Transitionings

 I went out this morning and took the Blessed Mabon wreath off the front door and replaced it with  the regular Autumn one to which I had attached a few  scary things. I stuck  capes and masks on my scarecrows and pumpkins and hung purple and orange lights in my windows. Some spider webbing in the corners and the witch in the rocker and I’m set for HALLOWEEN. Since the kids have grown up and moved away I basically decorate once in the early fall and just kind of add and take away a few things to make it look different for each Pagan Holiday and Non Pagan festivity  until around December 1st. Then I do the same thing for the Winter season and its Celebrations..
I also never actually throw anything away until it begins looking like a fugitive from the depression era – I just  change things out; I discard or change some things from previous years and add something different – usually from the Dollar Tree. For example my main theme last year was Autumn Fairies and I used a lot of my Fairy Houses and creatures dressed in bright fall colors but I sold a bunch of that stuff at the Street Festival before I left St Augustine so I had to make new wreaths and decorations for this year.
I started gathering grasses and pine cones and things in July when I got to Vermont and by Lughnasa or Lughnassadh I had  everything ready. This is the preharvest festival, the turning point in Mother Earth’s year. The last herbs are gathered. It is a celebration in honor of the god Lugh’s wedding to Mother Earth. It is celebrated August 1st on ‘The Pagan Calender’. A quick trip to the Dollar Tree and I had decided to use scarecrows (and of course the crows) as my theme this year.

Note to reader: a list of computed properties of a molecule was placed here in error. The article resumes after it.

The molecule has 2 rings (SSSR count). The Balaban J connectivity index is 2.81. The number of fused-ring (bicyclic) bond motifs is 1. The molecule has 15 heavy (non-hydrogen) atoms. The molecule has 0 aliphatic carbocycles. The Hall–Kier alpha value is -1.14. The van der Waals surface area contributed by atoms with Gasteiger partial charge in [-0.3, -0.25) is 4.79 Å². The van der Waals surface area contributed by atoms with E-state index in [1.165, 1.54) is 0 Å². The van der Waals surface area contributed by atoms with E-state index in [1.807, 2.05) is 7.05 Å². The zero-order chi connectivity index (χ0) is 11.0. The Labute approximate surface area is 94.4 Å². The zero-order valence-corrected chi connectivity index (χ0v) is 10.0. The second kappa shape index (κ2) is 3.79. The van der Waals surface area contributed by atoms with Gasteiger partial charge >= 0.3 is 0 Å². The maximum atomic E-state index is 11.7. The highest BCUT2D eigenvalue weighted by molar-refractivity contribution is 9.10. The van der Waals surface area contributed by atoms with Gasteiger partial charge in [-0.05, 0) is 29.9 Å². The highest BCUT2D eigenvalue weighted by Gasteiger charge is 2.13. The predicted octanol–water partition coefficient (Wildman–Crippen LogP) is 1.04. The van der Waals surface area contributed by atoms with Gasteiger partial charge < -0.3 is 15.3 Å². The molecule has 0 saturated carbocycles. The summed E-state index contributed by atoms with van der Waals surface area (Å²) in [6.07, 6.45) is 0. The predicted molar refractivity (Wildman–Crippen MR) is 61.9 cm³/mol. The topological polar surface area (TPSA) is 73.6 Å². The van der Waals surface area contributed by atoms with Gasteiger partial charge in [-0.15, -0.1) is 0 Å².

ghhh
Around September 10th I added gourds and pumpkins and a couple of scales to represent the balance of light and dark in honor of the Autumn Equinox or Mabon, about September 21. Mabon  was a time of rest after labor, completion of the harvest. Again the hours of day and night are in balance, with the darkness increasing. All preparations for the dark of the year and the year’s ending were made, thus bringing us back to Samhain and Halloween which is what I did this morning.
Samhain, pronounced sow-en and called Halloween today, is the ending of the Celtic year. The Celtic new year actually begins at sunset on October 31. This ritual is known as Ancestor Night or Feast of the Dead. Because the veil between the worlds is thinnest on this night, it was and is considered an excellent time for divinations. Feasts are made in remembrance of dead ancestors and as an affirmation of continuing life. A time for settling problems, throwing out old ideas and influences. This is  celebrated October 31.
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This is a previous post on Halloween and Samhain that I wrote last week – it goes into a little more detail on the celebration if you’re interested.
jkio
I thought I’d take a moment here and post a few videoes just to get you in the mood. I assure you I will be posting more in the upcoming weeks. HALLOWEEN IS ONE OF MY FAVORITE HOLIDAYS.

silly symphony – the skeleton dance 1929 disney short

and who could make it through Halloween without Michael Jackson and his epic THRILLER
OK; one more for now. Remember this one?
Enough on Samhain and Halloween for now. When this night of Celebration of the Macabre’ comes to an end I will turn off my lights and replace all my creepy crawlies with miniature turkeys and cornucopias and such even though we don’t celebrate Thanksgiving any more then we celebrate Columbus day – and for the same reasons but that will be the subject of another post. We do gather together as a family; usually the first weekend of the month but in celebration of the final harvest and not to commemorate a celebration of genocide.

Thanksgiving is some Native Americans’ ‘Day of Mourning’

kj

November comes
And November goes,
With the last red berries
And the first white snows.

With night coming early,
And dawn coming late,
And ice in the bucket
And frost by the gate.

The fires burn
And the kettles sing,
And earth sinks to rest
Until next spring.”
–  Elizabeth Coatsworth

The first of December in my family marks the winter season and the autumn colors are put away for another year as preparation for Yule and the other winter festivities begin.

dd

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